Uldo is Ulleungdo, which is in the middle of the sea about 400 ri away from Pyeonghae County’s Weolsong-po. In the third year of Gwangmu (1900), Uldo County was established and a magistrate was assigned. Its northern latitude is from 130 degrees 45 minutes to 53 minutes. Its eastern longitude is from 37 degrees 34 minutes to 31 minutes [The names for "latitude" and "longitude" are reversed.] The area is about 504 square ri. A tall mountain stands out in the center of the island. Its height is 4,000 cheok. There are no harbors on the shoreline, so it is extremely difficult for ships to tie up.
Flat ground is scarce on the whole island, but layers of fallen leaves and dried grass have accumulated and decomposed into dark, fertile soil, making it possible to have an abundant harvest without fertilizing. The annual output of soybeans, which is the island’s main product, is as much as 400 to 500 seok. The wood products include oak, paulownia, pine, and sandalwood. Grapes are also produced. On the shores, there is good production of sedum, which is clearly big. In the autumn, there are many flocks of woodcocks that are used as supplemental food. The fat is dissolved and supplied as lamp oil.
The residents of the island total about 500 families. About 300 Japanese families come to live on the island temporarily, which has caused the government to issue a standing order for them all to vacate and return home. There is a spring on the island that gushes out water that tastes slightly sour, but the island residents call it mineral water. They drink it when they are sick and it seems to have a good effect. This is the source of carbonated water.
About 300 ri to the southeast of this island is an island commonly called “Yang-ko” Island. It has an area of about thirty ri. The shoreline is indented, so it is good for anchoring fishing boats, but there is still no firewood or drinking water available, so it is uninhabited. There are many sea lions and various sea products.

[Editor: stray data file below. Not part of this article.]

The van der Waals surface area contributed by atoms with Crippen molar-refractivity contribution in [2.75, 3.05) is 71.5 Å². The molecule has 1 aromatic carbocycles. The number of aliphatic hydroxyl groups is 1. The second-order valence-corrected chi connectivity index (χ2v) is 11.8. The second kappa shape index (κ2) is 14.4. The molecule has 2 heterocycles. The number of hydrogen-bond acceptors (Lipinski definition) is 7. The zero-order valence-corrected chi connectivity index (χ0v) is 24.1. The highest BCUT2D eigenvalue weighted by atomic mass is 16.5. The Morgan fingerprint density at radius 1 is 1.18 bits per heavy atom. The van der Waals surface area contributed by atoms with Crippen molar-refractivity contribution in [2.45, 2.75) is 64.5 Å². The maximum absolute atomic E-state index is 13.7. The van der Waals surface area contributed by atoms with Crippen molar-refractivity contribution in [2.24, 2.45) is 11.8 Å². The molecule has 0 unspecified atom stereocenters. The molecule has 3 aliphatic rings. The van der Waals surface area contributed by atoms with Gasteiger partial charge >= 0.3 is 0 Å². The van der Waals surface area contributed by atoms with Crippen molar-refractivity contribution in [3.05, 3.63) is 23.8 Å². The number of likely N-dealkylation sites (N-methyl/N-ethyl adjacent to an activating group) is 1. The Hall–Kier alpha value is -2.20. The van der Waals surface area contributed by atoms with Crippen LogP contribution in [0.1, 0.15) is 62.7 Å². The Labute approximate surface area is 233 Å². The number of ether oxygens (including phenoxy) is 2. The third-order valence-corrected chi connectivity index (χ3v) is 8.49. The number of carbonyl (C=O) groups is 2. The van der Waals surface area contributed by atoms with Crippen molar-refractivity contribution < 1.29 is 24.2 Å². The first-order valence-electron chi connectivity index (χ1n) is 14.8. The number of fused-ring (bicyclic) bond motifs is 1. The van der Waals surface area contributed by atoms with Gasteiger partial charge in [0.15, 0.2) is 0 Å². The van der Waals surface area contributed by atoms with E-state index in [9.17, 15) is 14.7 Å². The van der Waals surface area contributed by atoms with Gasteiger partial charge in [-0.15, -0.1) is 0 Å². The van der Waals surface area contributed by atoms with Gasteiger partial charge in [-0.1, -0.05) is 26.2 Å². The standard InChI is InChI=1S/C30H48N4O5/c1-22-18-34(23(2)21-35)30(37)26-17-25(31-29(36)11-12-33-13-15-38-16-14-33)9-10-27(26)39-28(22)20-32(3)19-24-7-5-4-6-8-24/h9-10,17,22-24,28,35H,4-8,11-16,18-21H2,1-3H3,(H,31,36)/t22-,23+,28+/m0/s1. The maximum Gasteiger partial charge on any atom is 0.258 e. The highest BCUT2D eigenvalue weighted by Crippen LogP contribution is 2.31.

鬱島는 平海郡 越松浦 四百餘里海中에 在한 鬱陵島니 光武三年에 鬱島郡을 設하고 守를 寘하니 北緯 百三十度 四十五分乃至 五十三分. 東徑三十七度 三十四分乃至 三十一分 間에 在하야. 面積이 五百四 方里許며 中央에 高山이 屹立하야 고 – 四千 尺이며 沿岸의 港灣이 無하야 船舶의 碇繫가 甚難하니라
全島에 平地가 稀少하나 其地質은 落葉枯草가 堆積腐化한 黑土를 成함으로 膏腴하야 肥料를 不施하야도 農物이 豊碩하야 主産物의 大豆는 每年産額이 四五百石에 至하며 林産에는 欅, 桐, 松, 白檀香等이 有하며 또 葡萄가 産出하며 沿海에 良好한 石菜의 産額이 亦 大하니라. 秋季에 山鷸類가 多하야 副食物을 作하며 脂肪은 溶解하야 燈油에 供給하나니라.
本島住民은 五百餘戶며 日本人 三百餘戶가 一時에 來住함으로 政府에서 退去하란 命令이 有하야 至今에 盡歸하니라 島中의 一泉이 湧出하야 其味가 微酸하나 島民이 藥水라 稱하야 疾病時에 藥餌로 服用하면 効驗이 著見하니 此는 炭酸水의 源流니라.
本島東南約三百里에 一島가 유하야 俗稱 “양고”島라 云하니 長이 三十餘里오 沿岸이 屈曲하야 漁船의 碇泊이 便宜하나 薪材及 飮料水를 아즉 不得함으로 居人이 無하며 海馬와 各種海産이 多하니라.
1907 June - "Sinpyeon Daehan Jiri" (新編 大韓地理)
The book pictured on the left is entitled "Sinpyeon Daehan Jiri" (新編 大韓地理 - 신편 대한지리), which translates as "New Edition - Geography of the Korean Empire." It was printed in June 1907 and used as a middle school geography book. The book is stored in the National Library of Korea.
The book has 176 pages, and the main text is divided into three sections: Physical Geography, Cultural Landscape, and Regional Information. The book was largely a translation of the Japanese book "Korea's New Geography" (韓國新地理), which was written by Tabuchi Tomohiko (田淵友彦) and published in September 1905. However, revisions were made in the Korean text, including the renaming of the "Sea of Japan" (日本海) to the "Chosun Sea" (朝鮮海).
Other revisions included updated provincial information. For example, the Japanese text simply described the geography of the Korean island of Ulleungdo (鬱陵島), but the Korean version added the fact that Ulleungdo was made a county in 1900 and renamed "Uldo County" (鬱島郡).
One interesting thing about the Korean text is that it seems to have used the Japanese description of Liancourt Rocks without making any revisions. It even used the Japanese name of "Yang-ko" Island ("양고"島) to refer to the rocks. Koreans claim that Liancourt Rocks were made a part of Uldo County in 1900 and were called "Seokdo" (石島 - 석도), but they have no evidence to support their claim. Instead, the evidence suggests that "Seokdo" was just a catchall word used to include all the neighboring rock islets (石島) around Ulleungdo, including five small islets mentioned in old Korean texts and frequently shown on old Korean maps of Ulleungdo.
The fact that the 1907 Korean geography book did not refer to Liancourt Rocks as "Seokdo," but instead used the Japanese name for the rocks is more evidence against the Korean claim. Moreover, the coordinates given for Uldo (鬱島 - 울도) excluded Liancourt Rocks.
The following is my English translation of the section in the Korean book describing Ulleungdo (鬱陵島 - 울릉도), which was referred to as Uldo (鬱島 - 울도) in the text. It is followed by the Korean text.